Could overwork one day be seen as a social ill? I sure hope so…

Measuring wellbeing

“How are Canadians really doing?” This is the question posed by the first report of the Institute of Wellbeing. Why does it think that we don’t “really” understand Canadians’ wellbeing? Because GDP remains the most common measure, despite the fact that it wasn’t originally intended to be used as such, and that it implies a very narrow idea of what makes life good. Spending on tobacco, natural and human-made disasters, crime and accidents all make GDP go up, but they are hardly signs that Canadians are better off. The Report unveils a better measure, the Canadian Index of Wellbeing (CIW), in the hope of re-centering public policy and discourse on a more relevant set of priorities.

So how does one identify the metrics of wellbeing? Getting it wrong means introducing a different set of distortions into policy discourse. The Institute’s answer: consult with Canadians about what matters to them and their families, their aspirations for their communities, the types of information they felt would help them understand whether things were getting better or worse and whom to hold accountable. The Institute condensed its findings into eight domains:

Simon Kuznets, the inventor of GDP, once said The welfare of a nation can scarcely be inferred from a measurement of national income as defined by the GDP.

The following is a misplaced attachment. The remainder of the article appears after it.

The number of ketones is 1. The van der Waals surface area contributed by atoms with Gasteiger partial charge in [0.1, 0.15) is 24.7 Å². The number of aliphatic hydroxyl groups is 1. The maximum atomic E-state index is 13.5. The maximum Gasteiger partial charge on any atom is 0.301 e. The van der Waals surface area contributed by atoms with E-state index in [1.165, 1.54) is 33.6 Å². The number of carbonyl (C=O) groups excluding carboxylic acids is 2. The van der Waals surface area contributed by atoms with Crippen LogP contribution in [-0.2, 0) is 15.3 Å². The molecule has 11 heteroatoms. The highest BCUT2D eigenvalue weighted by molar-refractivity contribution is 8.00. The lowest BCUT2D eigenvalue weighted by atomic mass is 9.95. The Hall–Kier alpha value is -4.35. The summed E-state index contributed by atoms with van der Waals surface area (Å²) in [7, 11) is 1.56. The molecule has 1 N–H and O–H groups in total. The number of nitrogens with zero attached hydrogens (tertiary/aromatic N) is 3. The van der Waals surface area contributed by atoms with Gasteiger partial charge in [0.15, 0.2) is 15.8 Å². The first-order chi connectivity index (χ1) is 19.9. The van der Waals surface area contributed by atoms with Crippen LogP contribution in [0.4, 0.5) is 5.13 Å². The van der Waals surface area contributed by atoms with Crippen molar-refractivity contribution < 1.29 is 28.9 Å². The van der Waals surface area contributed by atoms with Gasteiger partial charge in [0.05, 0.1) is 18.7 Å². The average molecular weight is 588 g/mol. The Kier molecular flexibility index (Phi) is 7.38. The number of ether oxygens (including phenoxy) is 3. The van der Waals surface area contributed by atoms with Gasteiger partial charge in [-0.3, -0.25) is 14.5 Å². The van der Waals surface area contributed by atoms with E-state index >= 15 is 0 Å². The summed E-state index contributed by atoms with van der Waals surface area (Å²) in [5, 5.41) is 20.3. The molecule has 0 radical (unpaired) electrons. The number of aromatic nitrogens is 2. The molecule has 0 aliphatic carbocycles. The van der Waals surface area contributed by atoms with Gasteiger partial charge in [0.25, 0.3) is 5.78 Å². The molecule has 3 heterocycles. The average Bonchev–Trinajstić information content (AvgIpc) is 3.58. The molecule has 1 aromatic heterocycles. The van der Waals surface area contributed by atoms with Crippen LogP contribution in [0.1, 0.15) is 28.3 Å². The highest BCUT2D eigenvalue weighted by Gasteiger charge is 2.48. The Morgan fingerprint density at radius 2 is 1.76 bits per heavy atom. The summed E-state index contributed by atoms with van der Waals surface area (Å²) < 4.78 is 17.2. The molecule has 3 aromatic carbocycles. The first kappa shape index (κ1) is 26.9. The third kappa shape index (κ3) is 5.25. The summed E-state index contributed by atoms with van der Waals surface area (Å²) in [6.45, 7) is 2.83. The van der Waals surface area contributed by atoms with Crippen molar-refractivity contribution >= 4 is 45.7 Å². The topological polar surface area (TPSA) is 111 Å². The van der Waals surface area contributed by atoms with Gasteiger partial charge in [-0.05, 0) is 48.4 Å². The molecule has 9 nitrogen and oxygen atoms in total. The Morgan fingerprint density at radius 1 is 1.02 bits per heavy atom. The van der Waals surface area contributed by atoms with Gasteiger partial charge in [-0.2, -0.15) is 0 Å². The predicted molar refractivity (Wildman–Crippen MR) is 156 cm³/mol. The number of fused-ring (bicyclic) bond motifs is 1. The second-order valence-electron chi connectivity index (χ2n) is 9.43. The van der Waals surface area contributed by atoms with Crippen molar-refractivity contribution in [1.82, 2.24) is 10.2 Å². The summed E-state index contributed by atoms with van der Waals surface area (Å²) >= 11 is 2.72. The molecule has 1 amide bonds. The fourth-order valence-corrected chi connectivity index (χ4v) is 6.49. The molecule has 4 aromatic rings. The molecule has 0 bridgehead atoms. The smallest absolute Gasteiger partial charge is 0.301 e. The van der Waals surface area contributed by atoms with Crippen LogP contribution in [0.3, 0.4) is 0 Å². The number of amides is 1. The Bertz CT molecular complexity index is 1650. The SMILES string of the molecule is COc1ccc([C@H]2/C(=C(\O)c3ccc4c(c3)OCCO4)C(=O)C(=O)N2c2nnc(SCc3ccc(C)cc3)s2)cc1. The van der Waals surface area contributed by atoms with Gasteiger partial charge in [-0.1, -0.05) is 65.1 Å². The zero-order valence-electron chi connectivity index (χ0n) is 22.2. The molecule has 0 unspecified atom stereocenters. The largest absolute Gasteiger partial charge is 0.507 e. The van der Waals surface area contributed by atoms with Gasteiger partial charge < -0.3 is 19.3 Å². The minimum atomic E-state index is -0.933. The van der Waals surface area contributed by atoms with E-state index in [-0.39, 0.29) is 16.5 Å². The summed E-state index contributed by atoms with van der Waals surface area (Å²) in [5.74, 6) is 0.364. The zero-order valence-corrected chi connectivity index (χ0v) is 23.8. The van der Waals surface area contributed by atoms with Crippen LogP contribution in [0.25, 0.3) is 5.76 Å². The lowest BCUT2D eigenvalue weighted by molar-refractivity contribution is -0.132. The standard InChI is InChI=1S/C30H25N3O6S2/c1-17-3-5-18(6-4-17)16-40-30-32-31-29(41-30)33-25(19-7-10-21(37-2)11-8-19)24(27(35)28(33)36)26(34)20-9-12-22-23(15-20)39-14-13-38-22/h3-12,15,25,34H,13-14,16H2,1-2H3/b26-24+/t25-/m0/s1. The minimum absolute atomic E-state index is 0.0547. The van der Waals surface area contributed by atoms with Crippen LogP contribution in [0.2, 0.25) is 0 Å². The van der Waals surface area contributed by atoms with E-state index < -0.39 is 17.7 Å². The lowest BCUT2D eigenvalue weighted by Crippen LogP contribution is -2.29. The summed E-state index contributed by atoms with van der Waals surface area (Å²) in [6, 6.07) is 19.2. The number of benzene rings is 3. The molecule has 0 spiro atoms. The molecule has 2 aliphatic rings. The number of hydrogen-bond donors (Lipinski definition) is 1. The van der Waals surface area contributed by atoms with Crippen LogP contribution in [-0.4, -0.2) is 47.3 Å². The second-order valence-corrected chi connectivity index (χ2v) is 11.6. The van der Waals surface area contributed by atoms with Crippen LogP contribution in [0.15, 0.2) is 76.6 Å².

• Arts, culture and recreation
  • Civic engagement
  • Community vitality
  • Education
  • Environment
  • Healthy populations
  • Living standards
  • Time use

The report presented the Institute’s findings on three domains: living standards, healthy populations and community vitality. In my opinion, most of the findings were (obviously) very important, but not qualitatively different from previous studies. For example:

  • GDP has increased since 1971, but inequality has increased and poverty remains the same;
  • Five groups—lone parents, unattached individuals aged 45-64, recent immigrants (of which ¾ have been visible minorities since 2000), persons with work-limiting disabilities and Aboriginal peoples living off-reserve—represent one-quarter of the population but 62% of people in persistent low-income.

What I think is especially innovative about the CIW is the emphasis that a holistic understanding of wellbeing should set our policy priorities: that social or environmental concerns are not a separate issue from the economy and vice versa. This, of course, is the name of the game at SiG@MaRS, where we’re trying to pioneer a way of doing business with a blended, more holistic, idea of value.

The reports and other cool information are available to the public at Stay tuned: as the Institute releases reports for other domains, it plans to extensively account for the interactions between them.